Characteristic domains identified for AbmB, AbmC, AbmD, and AbmG

ORF 5 (abmE) and ORF 6 (abmF).

ORF 5 codes for a putative translation inhibitor protein of 14.6 kDa. No intergenic region was present between ORF 4 and ORF 5 in either gene cluster; rather, the coding sequences of the two ORFs overlapped by 10 bp. ORF 6 codes for a MarR-like transcription regulator protein with a molecular mass of 18.4 kDa.

ORF 7 (abmG).

ORF 7 codes for the first enzyme of the pathway, 2-aminobenzoate-CoA ligase. The calculated molecular mass of the protein was approximately 59 kDa; the experimentally determined molecular mass was 65 kDa. A second 2-aminobenzoate-CoA ligase, which seemed to be predominantly expressed under anoxic conditions, has been found in A. evansii (3). This anaerobically expressed 2-aminobenzoate-CoA ligase showed a molecular mass of 60 kDa and exhibited an almost identical N-terminal amino acid sequence in Edman degradation (3). ORF 7 showed high similarity to various organic acid-CoA ligases. The deduced N-terminal amino acid sequence was identical to that determined by Edman degradation, with one exception. At position 17, a mixture of L (ORF 7I) and Q (ORF 7II) was to be expected. Since in position 18 another Q was present and the type I operon seemed to be less abundantly expressed than the type II operon, the Q signal may have overlain the L signal at position 17. A potential AMP-binding region typical for CoA ligases was found in the derived gene products between aa 197 and 208 (Table (Table33).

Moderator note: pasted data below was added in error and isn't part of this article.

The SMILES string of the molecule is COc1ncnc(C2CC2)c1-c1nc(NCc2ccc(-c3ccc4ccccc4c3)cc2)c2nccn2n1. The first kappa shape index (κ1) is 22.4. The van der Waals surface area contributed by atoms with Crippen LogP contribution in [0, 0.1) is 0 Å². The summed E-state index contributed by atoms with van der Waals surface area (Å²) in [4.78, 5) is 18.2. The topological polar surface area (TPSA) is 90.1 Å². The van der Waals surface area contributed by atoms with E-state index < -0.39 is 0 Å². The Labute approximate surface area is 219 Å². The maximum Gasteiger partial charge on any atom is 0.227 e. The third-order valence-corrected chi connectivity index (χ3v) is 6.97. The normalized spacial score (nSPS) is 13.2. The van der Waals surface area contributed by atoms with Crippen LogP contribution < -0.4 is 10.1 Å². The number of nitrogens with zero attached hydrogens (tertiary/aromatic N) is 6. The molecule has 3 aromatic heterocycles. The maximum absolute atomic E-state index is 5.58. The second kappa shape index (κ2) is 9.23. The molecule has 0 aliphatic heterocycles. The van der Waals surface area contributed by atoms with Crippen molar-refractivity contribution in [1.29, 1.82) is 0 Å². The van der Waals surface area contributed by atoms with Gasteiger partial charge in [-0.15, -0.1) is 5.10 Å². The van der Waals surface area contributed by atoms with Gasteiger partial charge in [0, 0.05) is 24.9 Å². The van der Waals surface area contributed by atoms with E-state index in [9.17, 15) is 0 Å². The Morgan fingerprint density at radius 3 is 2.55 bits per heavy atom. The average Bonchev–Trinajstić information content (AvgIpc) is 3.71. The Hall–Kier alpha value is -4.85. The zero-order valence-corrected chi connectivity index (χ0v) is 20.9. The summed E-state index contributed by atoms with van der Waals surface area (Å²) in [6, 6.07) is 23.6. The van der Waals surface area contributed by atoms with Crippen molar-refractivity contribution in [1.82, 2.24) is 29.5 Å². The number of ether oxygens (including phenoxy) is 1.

ORF 8 (abmH).

ORF 8 codes for a putative 41 kDa-substrate binding protein of an ABC transporter system. Curiously, the genes for the other components of such a transporter system were not found downstream of ORF 8. Rather, in the downstream regions of the type I and II gene clusters (about 1.5 kb sequenced), a possible ORF coding for another substrate binding protein of an ABC transporter system, and oriented in the opposite direction, was detected.

Possible promoter regions and primer extension experiments.

A probable transcription start upstream of ORF 1 was identified via primer extension using a primer derived from the common 5′ end of ORF 1 of types I and II. Total RNA was isolated from cells grown aerobically on 2-aminobenzoate and used for primer extension assays. As a control, RNA from cells grown anaerobically with benzoate and nitrate was used. The cDNA products were analyzed on a sequencing gel. Because of the significant differences between the upstream regions of type I and II gene clusters, two distinct signals were expected. Surprisingly, only one signal was detected 24 bp upstream of the translation start of ORF 1, indicating a conserved transcription start in the two gene clusters. Figure Figure77 shows the experiment with the type II operon. The same transcription start was observed in sequencing reactions with the type I operon (data not shown). The regions of the observed mRNA start sites are indeed highly similar in the two gene clusters. Furthermore, several conserved regions were also found for both gene clusters in the assumed −10 and −35 regions and in regions further upstream, which may represent promoter and operator box consensus sequences (Fig. (Fig.8).8).